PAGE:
GRM 2010 GRM 2011


Title: Economic Diversification: Challenges and Opportunities in the GCC

Workshop Directors:

Dr. Ashraf Mishrif
King's College London
United Kingdome

Yousuf Hamad Al Balushi
Supreme Council for Planning
Sultanate of Oman



The Gulf Cooperation Council (GCC) countries share specific structural economic features. They depend heavily on the hydrocarbon sector, which was reflected in key macroeconomic indicators in 2014, as accounts for high budget receipts at 84 percent andapproximately 69 percent of total GCC exports. Despite the huge accumulated financial surplus and the GCC governments' investment in their economies, outcomes have fallen short of targets set out in their national visions, while the challenges of economic diversification persist. This workshop will explore the current economic policies of the GCC countries and their efforts to shift their economies away from heavy dependenceon hydrocarbons towards a more diversified economic system, where the private sector becomes the engine of growth. The overarching focus will be on the challenges of diversification in terms of strategic planning, policy-making, implementation, and global best practices. This workshop is expected to critically evaluate the current diversification strategies and underline some key assumptions that could lead, at a later stage, to the development of a new mode of diversification in the GCC context.

Background and Literature Survey

A significant volume of literature has dealt with GCC economic diversification from different perspectives (Luciani 2012, 2013). The shift from oil dependence to economic diversification in the GCC countries underscores the economic risks associated with rentier state theory (Beblawi 1987) and the Dutch Disease theory, which argues that natural resource windfalls often result in weakening other sectors due to currency appreciation and the attractive high profits in the resource sector (Cordon &Neary 1982). The economic risk of Dutch Disease supports such analysis as oil revenues tend to quickly crowd out any other economic activity; hence diversification is a means of controlling risks in GCC countries (Hvidt 2013).

For GCC countries, the aim of economic diversification is not only to minimize the negative impact of oil price fluctuations; it is also a necessity as a diversified economy tends to be more stable and has the capacity to create jobs while being less susceptible to the boom and bust cycle of oil and gas prices. Such necessity has put diversification at the very core of economic development strategies and planning since the mid-1990s (Fasano&Iqbal 2002). This is clearly evident in the national visions, where each GCC country stresses the importance of promoting entrepreneurship and supporting and increasing the role of the private sector in the economic development process.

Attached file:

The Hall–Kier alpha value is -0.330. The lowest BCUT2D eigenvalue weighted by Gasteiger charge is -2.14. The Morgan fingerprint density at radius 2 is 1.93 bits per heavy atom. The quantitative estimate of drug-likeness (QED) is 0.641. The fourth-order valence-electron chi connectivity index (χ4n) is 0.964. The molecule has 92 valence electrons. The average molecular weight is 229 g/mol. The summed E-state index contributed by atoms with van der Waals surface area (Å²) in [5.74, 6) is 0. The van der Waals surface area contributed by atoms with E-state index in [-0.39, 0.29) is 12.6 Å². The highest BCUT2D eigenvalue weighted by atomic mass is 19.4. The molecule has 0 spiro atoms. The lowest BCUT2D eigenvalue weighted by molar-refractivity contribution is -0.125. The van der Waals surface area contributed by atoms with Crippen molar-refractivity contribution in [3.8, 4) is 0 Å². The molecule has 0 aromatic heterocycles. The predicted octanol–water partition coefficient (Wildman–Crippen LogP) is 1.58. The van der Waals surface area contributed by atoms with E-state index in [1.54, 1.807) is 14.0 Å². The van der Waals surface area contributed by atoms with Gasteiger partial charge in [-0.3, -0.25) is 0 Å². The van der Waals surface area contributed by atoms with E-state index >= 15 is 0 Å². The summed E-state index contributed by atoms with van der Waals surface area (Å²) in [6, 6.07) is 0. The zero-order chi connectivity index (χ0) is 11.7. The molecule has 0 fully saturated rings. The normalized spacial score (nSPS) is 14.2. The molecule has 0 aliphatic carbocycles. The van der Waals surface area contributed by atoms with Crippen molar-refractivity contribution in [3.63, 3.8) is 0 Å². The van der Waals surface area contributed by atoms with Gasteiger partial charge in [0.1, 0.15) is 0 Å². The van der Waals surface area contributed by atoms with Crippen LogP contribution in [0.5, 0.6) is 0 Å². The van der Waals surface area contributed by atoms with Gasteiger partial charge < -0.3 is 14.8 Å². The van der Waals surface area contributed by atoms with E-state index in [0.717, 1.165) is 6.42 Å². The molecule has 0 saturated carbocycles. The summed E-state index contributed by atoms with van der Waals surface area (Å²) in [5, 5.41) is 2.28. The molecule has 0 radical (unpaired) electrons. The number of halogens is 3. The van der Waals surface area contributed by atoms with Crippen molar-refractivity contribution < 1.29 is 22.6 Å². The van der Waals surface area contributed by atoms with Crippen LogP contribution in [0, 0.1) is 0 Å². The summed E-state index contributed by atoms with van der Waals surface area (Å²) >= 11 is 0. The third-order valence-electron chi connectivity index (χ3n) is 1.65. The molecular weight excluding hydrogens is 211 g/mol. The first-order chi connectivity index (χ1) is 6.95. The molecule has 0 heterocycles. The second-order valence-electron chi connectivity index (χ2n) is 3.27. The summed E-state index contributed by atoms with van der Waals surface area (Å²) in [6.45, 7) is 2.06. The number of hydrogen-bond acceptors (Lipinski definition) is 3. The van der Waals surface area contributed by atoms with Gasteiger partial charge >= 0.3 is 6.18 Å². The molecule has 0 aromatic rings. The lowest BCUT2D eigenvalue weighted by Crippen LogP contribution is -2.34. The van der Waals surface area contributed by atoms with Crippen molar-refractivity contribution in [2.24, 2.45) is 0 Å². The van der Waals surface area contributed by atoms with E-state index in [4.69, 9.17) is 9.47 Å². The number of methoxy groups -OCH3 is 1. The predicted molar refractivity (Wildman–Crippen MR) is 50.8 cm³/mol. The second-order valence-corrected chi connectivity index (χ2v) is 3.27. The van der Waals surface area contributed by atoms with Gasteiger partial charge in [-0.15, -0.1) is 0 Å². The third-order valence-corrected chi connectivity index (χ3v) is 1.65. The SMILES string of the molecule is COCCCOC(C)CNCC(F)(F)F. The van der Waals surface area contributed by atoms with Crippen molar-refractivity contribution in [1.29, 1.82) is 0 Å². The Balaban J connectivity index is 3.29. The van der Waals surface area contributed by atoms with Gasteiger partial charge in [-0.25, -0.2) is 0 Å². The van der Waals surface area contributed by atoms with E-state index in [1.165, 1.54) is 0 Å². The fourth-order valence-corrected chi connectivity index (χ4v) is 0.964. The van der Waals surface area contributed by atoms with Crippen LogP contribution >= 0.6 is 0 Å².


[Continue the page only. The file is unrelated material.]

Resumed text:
Evidence of diversification may be seen in the decline in the share of oil and gas inGDP from 41 percent in 2000 to 33 percent in 2013 (IIF 2014) and increased spending on industrial infrastructure across the region, with UAE’s spending increasing by over 400 percent, particularly in aviation, aerospace and defense, in the past three years (Davidson 2011). This is also evident in the rising share inGDP of the services and financial sectors, as well as the huge investments in education, healthcare, water, communications, transportation, tourism, and other non-hydrocarbon sectors. In the energy sector, diversification is facilitated by investment in renewable and alternative energy sources such as solar, carbon capture and storage, and clean technology. In food security, the GCC countries have strengthenedtheir agro-security by the acquisition of large areas of farmland outside their own national borders and investing heavily in major agricultural projects in Sudan, Ethiopia, Egypt, Turkey, Ukraine, Kazakhstan, Philippines, and Brazil (Woertz 2013; Al Obaid 2010; Deninger et al. 2011).

However, economic diversification is facing significant challenges across the region. Most GCC countries suffer from weak institutions, lack of coordination between policy-making and policy implementation, small and ineffective private sectors, lack of innovation and limited investment in R&D, poorly skillednational workforces incapable of meeting the demands of the private sector, inefficient legal and regulatory systems, and lack of accountability and transparency. Analysis also shows that severe implementation issues in the education, labor and trade sectors, as well as fundamental weaknesses in the GCC economic structure, negatively affect economic diversification (Coury& Dave 2010). What remains important here is not whether diversification will succeed or fail, but how GCC countries will address the main challenges of diversification.

Description and Rationale